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Houlgate (Municipality, Calvados, France)

Last modified: 2012-04-21 by ivan sache
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[Flag of Houlgate]

Flg of Houlgate - Image by Arnaud Leroy, 6 January 2004

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Presentation of Houlgate

The municipality of Houlgate (1,988 inhabitants in 2009; 469 ha) is located on the Channel, between Cabourg and Villers-sur-Mer.
The name of Houlgate is of Norse origin, houl meaning hole and gate passage or path.

Houlgate emerged as a sea resort built on the Calvados coast in the 19th century, when the fad of sea bathing reached France from England. In 1836, the municipality of Beuzeval had 301 inhabitants. The main center of the village was built on a hill set back from the beach, around the 12th century church. The small hamlet of La Mer (the Sea), separated from the main village by the river Drochon, was inhabited by a few poor fishers.
In 1845-1850, the first hotels were built in La Mer to house the first tourists. Among them, the pension (boarding house) Imbert was revamped in 1877 and renamed Grand Hôtel Imbert. The hotel was added its characteristic rotunda in 1907. The seashore was basically laid out for sea bathing, and the hamlet was renamed Beuzeval-les-Bains.
On the right bank of the river Drochon, a sea resort was built from scratch by a consortium led by Albin Vergniolle, the representative Amédée Renée and the lawyer Victor Delisle. A stone wharf with a promenade was set up, along which a row of four-floor houses were built. Those houses, locally called chalets (a word normally used for the Alps houses), were built in very diverse architectural styles, as it was the case in Trouville-sur-Mer. The Grand Hôtel de la Plage was inaugurated, with 120 rooms, was inaugurated in 1854.
The resort was named Houlgate, for the name of the small hill which borders it. The town hall, the post office and the school were transfered to that part of the municipality. Beuzeval had therefore two sea resorts seprated by the Drochon: Beuzeval-les-Bains, on the left bank, was the seat of an important Protestant colony, while Houlgate, on the right bank, attracted a richer Catholic clientele. The municipality was renamed Beuzeval-Houlgate in 1898; Beuzeval was eventually dropped from the name in 1905.
The 1880-1914 period was the Gilded Age of Houlgate, the two historical parts of the resort keeping distinct clienteles according to the religion. For instance, Queen Ranavalo of Madagascar stayed at the Grand Hôtel Imbert whereas queen Isabel II of Spain stayed at the Grand Hôtel de la Plage.
Houlgate has kept most of the 200 century villas built in the 19th century, including the five "American" villas Junatia, Tacoma, Minnehaha, Merrimac and Columbia. In the hinterland, the Beuzeval Manor was built in 1865 in English Gothic style.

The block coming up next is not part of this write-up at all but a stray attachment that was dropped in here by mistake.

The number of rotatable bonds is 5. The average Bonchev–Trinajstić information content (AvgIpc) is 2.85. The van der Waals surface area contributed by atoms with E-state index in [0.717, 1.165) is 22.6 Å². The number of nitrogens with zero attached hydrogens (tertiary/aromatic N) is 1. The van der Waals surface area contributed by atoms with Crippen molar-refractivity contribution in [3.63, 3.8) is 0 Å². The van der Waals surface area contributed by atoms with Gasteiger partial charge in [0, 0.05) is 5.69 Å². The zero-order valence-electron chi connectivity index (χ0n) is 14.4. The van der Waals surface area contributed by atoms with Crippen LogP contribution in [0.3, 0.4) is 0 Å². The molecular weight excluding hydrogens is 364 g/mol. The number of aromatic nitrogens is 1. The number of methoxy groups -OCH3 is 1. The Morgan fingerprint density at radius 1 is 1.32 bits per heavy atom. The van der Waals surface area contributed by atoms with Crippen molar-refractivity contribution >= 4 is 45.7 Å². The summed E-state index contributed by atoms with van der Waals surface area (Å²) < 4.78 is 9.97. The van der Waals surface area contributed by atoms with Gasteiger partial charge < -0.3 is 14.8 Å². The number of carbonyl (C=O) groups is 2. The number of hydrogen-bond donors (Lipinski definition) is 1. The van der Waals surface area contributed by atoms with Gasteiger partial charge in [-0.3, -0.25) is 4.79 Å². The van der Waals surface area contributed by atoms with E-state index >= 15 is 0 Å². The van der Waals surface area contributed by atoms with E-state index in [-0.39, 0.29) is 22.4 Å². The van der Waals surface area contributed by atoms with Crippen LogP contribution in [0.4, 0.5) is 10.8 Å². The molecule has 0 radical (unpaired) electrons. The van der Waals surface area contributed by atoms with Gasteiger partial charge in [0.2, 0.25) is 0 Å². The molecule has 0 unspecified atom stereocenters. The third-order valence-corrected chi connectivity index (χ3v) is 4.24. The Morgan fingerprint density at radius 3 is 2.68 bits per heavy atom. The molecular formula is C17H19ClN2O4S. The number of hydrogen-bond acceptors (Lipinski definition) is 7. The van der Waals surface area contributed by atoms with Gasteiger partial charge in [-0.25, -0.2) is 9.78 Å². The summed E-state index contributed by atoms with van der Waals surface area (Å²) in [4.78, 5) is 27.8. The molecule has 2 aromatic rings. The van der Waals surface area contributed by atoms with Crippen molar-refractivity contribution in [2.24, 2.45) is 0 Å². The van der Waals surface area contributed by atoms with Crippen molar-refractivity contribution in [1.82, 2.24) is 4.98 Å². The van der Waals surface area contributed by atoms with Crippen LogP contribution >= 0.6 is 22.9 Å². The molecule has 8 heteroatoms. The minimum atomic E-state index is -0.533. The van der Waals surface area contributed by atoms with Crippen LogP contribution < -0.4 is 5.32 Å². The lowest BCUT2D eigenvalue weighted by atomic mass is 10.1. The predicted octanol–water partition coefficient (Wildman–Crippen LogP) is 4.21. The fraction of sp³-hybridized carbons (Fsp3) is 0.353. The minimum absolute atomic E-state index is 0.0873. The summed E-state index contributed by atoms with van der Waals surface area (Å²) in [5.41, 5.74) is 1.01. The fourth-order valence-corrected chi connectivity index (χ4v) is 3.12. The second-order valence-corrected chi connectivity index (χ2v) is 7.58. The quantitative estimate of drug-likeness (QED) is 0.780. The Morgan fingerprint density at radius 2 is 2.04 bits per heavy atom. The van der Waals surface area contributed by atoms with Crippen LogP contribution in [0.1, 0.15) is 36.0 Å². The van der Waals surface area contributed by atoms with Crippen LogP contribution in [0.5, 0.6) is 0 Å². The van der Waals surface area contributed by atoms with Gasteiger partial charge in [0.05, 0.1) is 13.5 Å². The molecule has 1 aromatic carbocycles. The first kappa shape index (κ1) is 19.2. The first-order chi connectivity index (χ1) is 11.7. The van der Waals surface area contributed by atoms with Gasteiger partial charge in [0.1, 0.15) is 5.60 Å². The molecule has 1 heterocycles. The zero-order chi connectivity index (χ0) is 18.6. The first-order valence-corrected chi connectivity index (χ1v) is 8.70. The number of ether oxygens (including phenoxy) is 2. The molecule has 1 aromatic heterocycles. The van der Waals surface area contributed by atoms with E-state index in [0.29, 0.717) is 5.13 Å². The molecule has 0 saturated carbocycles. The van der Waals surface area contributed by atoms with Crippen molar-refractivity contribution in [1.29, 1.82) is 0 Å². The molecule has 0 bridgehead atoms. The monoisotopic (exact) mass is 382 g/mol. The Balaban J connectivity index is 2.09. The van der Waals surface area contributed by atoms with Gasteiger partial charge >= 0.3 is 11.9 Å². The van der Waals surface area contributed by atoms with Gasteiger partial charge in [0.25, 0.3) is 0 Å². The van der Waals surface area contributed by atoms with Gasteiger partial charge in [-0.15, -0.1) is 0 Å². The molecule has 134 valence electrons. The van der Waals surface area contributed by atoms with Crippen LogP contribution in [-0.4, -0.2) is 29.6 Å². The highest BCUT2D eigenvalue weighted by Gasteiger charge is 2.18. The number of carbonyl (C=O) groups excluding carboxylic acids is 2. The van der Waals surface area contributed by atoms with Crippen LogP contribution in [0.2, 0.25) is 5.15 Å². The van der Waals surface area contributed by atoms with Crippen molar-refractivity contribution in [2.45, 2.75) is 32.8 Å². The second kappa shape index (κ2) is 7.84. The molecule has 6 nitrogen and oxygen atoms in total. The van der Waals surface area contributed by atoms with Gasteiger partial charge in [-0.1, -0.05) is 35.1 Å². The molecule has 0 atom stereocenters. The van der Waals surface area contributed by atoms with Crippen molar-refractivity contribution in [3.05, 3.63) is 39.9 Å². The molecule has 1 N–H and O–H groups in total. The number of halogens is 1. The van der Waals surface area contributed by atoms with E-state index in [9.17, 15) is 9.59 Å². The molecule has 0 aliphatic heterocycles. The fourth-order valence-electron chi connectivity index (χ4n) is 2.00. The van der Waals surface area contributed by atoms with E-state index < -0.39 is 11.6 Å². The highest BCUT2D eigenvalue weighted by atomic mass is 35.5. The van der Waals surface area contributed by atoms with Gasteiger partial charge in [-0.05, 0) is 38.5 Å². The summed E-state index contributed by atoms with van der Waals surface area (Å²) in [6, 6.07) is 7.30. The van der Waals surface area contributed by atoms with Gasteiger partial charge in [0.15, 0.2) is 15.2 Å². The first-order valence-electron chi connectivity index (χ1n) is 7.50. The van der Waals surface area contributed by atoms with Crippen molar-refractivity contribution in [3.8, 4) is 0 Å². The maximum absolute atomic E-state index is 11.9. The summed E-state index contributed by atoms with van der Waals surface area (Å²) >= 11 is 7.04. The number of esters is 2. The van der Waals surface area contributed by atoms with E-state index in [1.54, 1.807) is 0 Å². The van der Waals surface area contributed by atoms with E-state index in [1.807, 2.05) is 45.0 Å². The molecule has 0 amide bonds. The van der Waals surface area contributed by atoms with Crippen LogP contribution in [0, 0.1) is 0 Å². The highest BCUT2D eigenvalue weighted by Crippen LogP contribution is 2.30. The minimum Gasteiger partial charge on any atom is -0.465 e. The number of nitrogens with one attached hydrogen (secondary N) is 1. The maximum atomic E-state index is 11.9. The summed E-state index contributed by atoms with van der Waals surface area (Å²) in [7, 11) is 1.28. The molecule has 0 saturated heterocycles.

Source: Marcel Miocque, municipal website.

The coast between Trouville-sur-Mer and Cabourg is known as la Côte Fleurie (The Flower Coast). Several parts of the French seashore have received such alluding names. The most famous of these coasts is the Côte d'Azur, a name coined by Stephen Liégeard in 1887 to popularize the French Riviera.
Different resorts of the Côte Fleurie claim to have invented this nickname. The expression seems to have been coined in 1903 during a public conference by Count Raymond Constant d'Yanville (1862-1941), President of the Société d'Horticulture de l'Arrondissement de Pont-l'Evêque. It is not sure, however, that Yanville actually invented the expression. The tourist guide released in 1905 by the municipality of Houlgate was subtitled La Côte Fleurie. Since the two municipal gardeners of Houlgate had attended Yanville's conference, it is highly probable that they encouraged the municipality to use the nickname. In 1909, the subtitle was changed to La Perle de la Côte Fleurie, unchanged until today. In 1912, Deauville and Cabourg adopted the nickname of La Plage Fleurie (The Flowered Beach) and La Plage des Fleurs (The Flowers' Beach), respectively.

Source: B.W. Bergen, municipal website.

Ivan Sache, 6 January 2004

Flag of Houlgate

The flag of Houlgate is white with the municipal logo.
The green "H" of Houlgate, with a yellow horizontal bar, could symbolize the former two parts of the sea resort and the beach which links them.
The coat or arms of Houlgate, in use at least since 1947, is "Gules a bend sinister between two lions passant or three scallops sable".

Arnaud Leroy & Ivan Sache, 6 January 2004

Other flag seen in Houlgate

Observations made in summer and autumn 2003 seem to indicate that the tourist office of Houlgate uses another flag including a more complicated logo with the motto La Perle de la Côte Fleurie.

Olivier Touzeau & Ivan Sache, 6 January 2004